Divine art

Updated: Aug 28 2005, 06:07am hrs
Religion and art have always played a significant role in the development of human civilisation. Art gives religion its magnificence. And now, comes an exhibition that captures the essence of religion: Art For Gods Sake which showcases contemporary work of art by Angeli Sawani, Anjolie Ela Menon, Tyab Mehta, S H Raza, Datta Bansode, Chotu Lal curated by Mumbai-based Vickram Sethi at the Visual Arts Gallery, India Habitat Centre held from August 21-27.

For Sethi, coming to Delhi is a first and he admits to being nervous. Delhi has so many galleries, it seems to be throbbing with artistic activity. It took me three years to find myself a gallery space. Then it was time to decide on a theme and I couldnt think of anything better than religion. For me there can be no art without religion.

In India the temples of Vijaynagar, Hampi, Khajuraho, the caves of Ajanta and Ellora are perfect examples of how art and religion can create powerful monuments.The best examples of religion in pop art are in the images of Ganesha, which might be kitsch art for snobs, but the masses love it. The visual appeal of religion is very important.

Among the many works being exhibited at the show are: Anjolie Ela Menons The Christ, Haku Shahs We Can, Jogen Chowdhurys Ganesh, Krishan Khannas Pieta, Shuvaprasannas Lakshmi-Icon. One of the high points of the show is the fact that we are putting up Tyeb Mehtas Kali, worth Rs 3 crore. We also have two miniature artists: Chhotu Lal from Udaipur. Chhotu Lals The Mind, a 10x12 gauache on handmade paper is particularly interesting.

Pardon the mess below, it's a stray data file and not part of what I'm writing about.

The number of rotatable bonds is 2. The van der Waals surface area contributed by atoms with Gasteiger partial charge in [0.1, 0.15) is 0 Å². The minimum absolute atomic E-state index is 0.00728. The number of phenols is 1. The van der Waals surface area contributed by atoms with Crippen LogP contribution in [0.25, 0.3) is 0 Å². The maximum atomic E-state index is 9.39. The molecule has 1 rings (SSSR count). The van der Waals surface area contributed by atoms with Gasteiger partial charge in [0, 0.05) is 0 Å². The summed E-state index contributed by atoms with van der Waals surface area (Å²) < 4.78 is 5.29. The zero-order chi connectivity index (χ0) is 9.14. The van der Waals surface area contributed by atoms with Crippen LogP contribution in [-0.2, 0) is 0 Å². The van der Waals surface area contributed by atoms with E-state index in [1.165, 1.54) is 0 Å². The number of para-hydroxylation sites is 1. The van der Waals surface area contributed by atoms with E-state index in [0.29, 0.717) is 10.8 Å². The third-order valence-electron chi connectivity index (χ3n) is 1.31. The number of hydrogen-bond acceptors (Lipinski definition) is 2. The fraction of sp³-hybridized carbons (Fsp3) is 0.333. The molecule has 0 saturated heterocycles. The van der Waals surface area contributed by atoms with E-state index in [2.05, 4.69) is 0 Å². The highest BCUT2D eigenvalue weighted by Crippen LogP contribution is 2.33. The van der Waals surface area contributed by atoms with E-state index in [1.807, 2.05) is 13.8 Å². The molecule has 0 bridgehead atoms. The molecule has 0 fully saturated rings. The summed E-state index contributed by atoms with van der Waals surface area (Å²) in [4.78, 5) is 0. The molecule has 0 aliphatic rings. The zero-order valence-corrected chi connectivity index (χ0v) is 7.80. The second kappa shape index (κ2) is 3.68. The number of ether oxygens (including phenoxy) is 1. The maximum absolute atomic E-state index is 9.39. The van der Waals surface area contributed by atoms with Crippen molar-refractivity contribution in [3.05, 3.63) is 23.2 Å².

Yugalkishor Sharmas The God, a 11x11 gold leaf and tempera on paper is another favourite. There are also many first-timers showing in Delhi, including, London-based Angeli Sowani and Mumbais Datta Bansode. Bansodes Buddha With Peacock, a 34x26 mix media on handmade paper and Sowanis Out of The Blue, an oil and mixed media on canvas should also be among the high points of the exhibition besides, of course, Raza, Anjolie Ela Menon and Jogen Chowdhury. Again apart from Menon, Laila Khan Rajpal and Sanjay Bhattacharya, all the artists are from Mumbai or Kolkata.

Sethi has been curating art shows for two decades and has spent the last 10 years doing Tina Ambanis Harmony show, besides organising art camps for Harsh Goenka.

For someone who never trained to be an artist, Sethi says his informal training in London art classes (Id attend three-day art workshops to learn the nuances) and the ability to be guided by aesthetics has been helpful. My first show was, Masters of India in 1986, held at The Oberoi, Mumbai and luckily I got great reviews. After that there has been no looking back.

Sethi also points out that collecting and buying works of art are no longer just a matter of social prestige. In most cases, buying good works of masters mean appreciation in three years time!

The urban 40-plus Indian whos well-travelled and has about Rs 3-4 crore to invest doesnt necessarily invest in real estate. Investing in art is a great option, but you have to buy wisely. Bad works of art dont appreciate even if they have been made by masters. Corporates like RPG,and Reliance buy art.

Later in the year, Sethi curates a fund-raising art show for the Mumbai Police. We do this annually and the money is being raised to set up a colony for policemen. Corporates in Mumbai donate generously to the cause.

For Sethi, theres life beyond art: in between art shows and camps, he devotes a lot of time to birdwatching, a hobby that takes him to Gajner and Bikaner. The Delhi show promises to be crucial: if the reviews and feedback are good Id like to return again.